Be sure your training uniform is clean before every class. Hygiene in a place where sweatly bodies are in constant contact is of utmost importance. Viral, bacterial and fungal diseases are easily spread. Be sure your belt is tied tightly and correctly. Seniors look for attention to detail. When you show a lack of attention to detail, seniors will think you will also ignore detail in technique. That could cause injury in class, or death of yourself or your dojo mate in battle.
Bowing during class follows this methodology. Sensei will lead opening bows to the kamiza and instructors. Student bows should be slightly longer than those they bow toward. Bowing is a sign of respect. Everyone wants to receive respect. The fastest route to receiving respect is to give respect with conviction.

After sensei gives instruction, a short bow is necessary. This thanks him/her for the instruction, and also signals clear understanding of his training directions. One then bows to their partner. This acknowledges ones acceptance that you and your partner are about to engage in a dangerous activity. Each knows the other could mistakenly hurt them. Each knows the other could hurt them on purpose. Thus a symbol of mutual respect is necessary to set the correct tone in training. When you are finished working with a partner, you should bow as a sign of respectful thanks that your partner did not injure you.During training, one must suspect that they are under constant surveillance. Which, of course, they are. Sensei and/or Sempai are always watching. Watching your progression, technically and mentally. Watching your attitude and etiquette. They are looking for any flaw that tells them you should not be a trusted or respected member of their group. Remember this. I have personally, and more than once said to myself “I am not teaching that technique to that person, because they lack the mental control to use it safely.” You are under scrutiny. Even more so in a dojo that is run by a traditional Sensei who is not concerned with making a certain amount of money, or running a business. He picks and chooses who trains and who does not train. Student population is not of importance. Training hard and with precision and conviction shows the seniors and Sensei you are an asset to the warrior group. Laziness, and sloppy training tells them you are a liability. Someday their own life could be in your hands. They keep that in mind always. And that tells them who should stay and who should go.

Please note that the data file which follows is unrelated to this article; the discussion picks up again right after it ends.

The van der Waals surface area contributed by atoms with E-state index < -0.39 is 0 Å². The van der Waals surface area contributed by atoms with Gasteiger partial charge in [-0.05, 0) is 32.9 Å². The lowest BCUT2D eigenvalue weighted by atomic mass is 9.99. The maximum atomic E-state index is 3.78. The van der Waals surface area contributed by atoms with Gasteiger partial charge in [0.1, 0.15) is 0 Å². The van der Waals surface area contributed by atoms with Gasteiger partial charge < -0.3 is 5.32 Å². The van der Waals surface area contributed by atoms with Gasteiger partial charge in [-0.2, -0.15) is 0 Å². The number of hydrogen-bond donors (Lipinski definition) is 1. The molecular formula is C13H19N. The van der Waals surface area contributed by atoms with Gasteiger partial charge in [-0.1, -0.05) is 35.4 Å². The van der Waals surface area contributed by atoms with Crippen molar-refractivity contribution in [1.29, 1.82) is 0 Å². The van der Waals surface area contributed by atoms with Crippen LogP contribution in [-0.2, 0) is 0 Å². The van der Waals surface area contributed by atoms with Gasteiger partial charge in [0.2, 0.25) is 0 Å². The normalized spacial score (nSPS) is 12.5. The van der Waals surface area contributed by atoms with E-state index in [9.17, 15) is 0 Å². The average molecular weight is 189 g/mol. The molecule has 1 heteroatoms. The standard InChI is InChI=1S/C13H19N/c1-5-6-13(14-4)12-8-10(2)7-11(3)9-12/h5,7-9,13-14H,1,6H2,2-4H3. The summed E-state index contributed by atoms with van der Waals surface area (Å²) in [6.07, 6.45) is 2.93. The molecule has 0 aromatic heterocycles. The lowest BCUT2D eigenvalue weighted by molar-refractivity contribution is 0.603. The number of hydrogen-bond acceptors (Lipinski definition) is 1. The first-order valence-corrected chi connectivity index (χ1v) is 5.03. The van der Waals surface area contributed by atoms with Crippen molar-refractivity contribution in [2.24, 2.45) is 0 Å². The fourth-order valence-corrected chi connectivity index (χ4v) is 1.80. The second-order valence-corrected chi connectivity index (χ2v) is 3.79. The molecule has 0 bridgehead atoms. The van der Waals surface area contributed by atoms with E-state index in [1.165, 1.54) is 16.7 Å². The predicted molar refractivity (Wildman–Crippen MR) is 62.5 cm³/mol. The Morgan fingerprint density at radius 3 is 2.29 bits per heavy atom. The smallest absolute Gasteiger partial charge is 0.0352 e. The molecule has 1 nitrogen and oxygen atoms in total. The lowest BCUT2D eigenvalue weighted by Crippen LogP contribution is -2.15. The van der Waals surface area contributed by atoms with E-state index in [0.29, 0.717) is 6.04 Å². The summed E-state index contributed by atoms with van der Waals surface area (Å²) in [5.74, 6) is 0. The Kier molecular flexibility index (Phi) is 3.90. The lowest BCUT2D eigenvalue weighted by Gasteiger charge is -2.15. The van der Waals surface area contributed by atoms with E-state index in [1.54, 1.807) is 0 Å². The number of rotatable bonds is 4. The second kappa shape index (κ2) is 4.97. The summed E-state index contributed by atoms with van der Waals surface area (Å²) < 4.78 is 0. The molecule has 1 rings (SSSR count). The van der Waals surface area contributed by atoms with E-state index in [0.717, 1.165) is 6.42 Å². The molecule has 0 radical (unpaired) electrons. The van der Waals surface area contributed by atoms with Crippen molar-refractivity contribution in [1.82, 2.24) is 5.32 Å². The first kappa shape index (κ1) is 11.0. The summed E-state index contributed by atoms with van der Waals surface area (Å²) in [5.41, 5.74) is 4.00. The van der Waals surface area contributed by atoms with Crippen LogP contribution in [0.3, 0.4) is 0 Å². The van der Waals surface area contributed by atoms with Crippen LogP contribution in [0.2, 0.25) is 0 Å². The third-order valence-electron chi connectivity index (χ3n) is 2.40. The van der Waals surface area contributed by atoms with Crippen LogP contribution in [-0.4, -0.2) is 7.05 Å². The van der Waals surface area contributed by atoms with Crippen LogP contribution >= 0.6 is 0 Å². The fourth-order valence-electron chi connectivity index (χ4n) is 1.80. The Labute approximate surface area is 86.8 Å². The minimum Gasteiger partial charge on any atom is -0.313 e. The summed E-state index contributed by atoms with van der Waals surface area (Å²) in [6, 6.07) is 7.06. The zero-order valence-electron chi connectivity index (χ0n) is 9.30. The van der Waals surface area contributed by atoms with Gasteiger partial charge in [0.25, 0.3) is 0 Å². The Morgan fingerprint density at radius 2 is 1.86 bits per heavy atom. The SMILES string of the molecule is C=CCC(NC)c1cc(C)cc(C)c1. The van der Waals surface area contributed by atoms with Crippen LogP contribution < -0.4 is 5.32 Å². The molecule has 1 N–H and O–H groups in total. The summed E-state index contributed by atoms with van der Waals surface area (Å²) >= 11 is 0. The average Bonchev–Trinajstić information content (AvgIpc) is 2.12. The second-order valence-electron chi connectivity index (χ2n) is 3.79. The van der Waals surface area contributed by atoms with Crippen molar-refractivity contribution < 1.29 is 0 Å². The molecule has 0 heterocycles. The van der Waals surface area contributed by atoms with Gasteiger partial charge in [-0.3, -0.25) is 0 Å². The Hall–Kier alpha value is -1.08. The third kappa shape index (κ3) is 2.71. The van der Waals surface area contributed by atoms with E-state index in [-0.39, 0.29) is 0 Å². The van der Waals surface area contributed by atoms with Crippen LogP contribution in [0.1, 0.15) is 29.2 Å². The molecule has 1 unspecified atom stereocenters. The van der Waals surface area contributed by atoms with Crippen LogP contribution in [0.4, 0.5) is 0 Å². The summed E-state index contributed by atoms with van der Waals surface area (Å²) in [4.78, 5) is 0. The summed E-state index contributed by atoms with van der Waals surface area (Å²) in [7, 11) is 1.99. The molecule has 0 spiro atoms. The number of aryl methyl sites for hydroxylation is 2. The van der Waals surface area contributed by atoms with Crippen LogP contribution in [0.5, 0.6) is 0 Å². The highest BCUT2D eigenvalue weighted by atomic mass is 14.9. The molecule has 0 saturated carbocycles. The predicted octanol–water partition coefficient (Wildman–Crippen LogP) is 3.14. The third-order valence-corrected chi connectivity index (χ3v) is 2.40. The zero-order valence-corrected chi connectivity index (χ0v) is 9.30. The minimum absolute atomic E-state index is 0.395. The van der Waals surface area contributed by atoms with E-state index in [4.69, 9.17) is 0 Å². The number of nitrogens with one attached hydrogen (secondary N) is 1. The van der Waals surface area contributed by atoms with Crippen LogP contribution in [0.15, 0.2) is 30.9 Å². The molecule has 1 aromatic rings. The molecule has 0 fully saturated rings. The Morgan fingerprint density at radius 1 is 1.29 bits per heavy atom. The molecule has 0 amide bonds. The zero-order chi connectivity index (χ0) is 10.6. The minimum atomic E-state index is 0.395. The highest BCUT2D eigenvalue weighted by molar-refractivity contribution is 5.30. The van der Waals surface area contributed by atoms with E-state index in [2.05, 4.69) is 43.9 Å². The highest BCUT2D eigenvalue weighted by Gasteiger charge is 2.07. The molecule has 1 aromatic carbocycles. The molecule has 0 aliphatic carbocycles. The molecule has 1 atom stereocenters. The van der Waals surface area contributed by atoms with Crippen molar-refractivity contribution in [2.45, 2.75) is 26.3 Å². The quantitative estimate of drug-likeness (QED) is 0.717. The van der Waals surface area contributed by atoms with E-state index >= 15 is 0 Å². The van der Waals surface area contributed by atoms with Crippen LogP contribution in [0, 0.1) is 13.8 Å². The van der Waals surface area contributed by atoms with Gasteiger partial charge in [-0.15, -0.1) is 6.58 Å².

The most difficult part of dojo etiquette is letting go of the ego. It is hard, when you may be a doctor, or a police chief, or a captain in the army, to come to a dojo and relinquish control. It is hard to accept other authority – when in other parts of your life you are the authority. Even if you do not hold a high place in society or a certain social group, it is difficult to accept that you are now under the authority of 1000 years of warriorship. Your sensei is a vessel of this authority. And you must accept this. With training, and work, and understanding, and skill, you too may someday be a sensei. This, of course, never releases you from the On (debt) you owe your instructor, and does not ever make you equal. Your students will be in the same boat.

Categories: The Knowledge Pool

Being The Sempai…

February 7, 2008 Leave a comment

I found this essay whilst looking for the reason why we use “SEMPAI”, the romanized spelling of SENPAI, which is the Japanese spelling of the title in our dojo. Sensei St. Hilaire’s essay popped-up in my search as “SENSEI8SEMPAI” and as I read it…the words ripped into my mind, propelling my thought in a way that only a Sempai or *sigh* former Sempai could possibly begin to understand…What hit me the hardest though…was the realization that while looking for little things like – proper spelling of Karate Terms – one can easily miss that which one must strive find in everything concerning Karatedo…

– The meaning –


-Being The Sempai- By Sensei St. Hilaire, December, 2003
What does it mean to be a Sempai. The simple meaning is to understand the definition. Sempai translates as “Senior” and can be applied in any situation where someone is senior to you. The Japanese term is used in school, business, the arts, and of course the martial ways. But the meaning for those in a traditionally run martial art group is far deeper than simply “Senior.” The history of Sempai is long. The position has existed in warrior groups since warrior groups began, and is not just a Japanese phenomenon. Originally Sempai was the most senior warrior in the group, under the group’s commander or leader. His responsibility has always been awesome and harder than anyone elses in the group. He was responsible for the development and direction of the lower warriors, and for the protection of the leader. No other position in a warrior group had these responsibilities. In the Japanese martial arts, the position remains the same.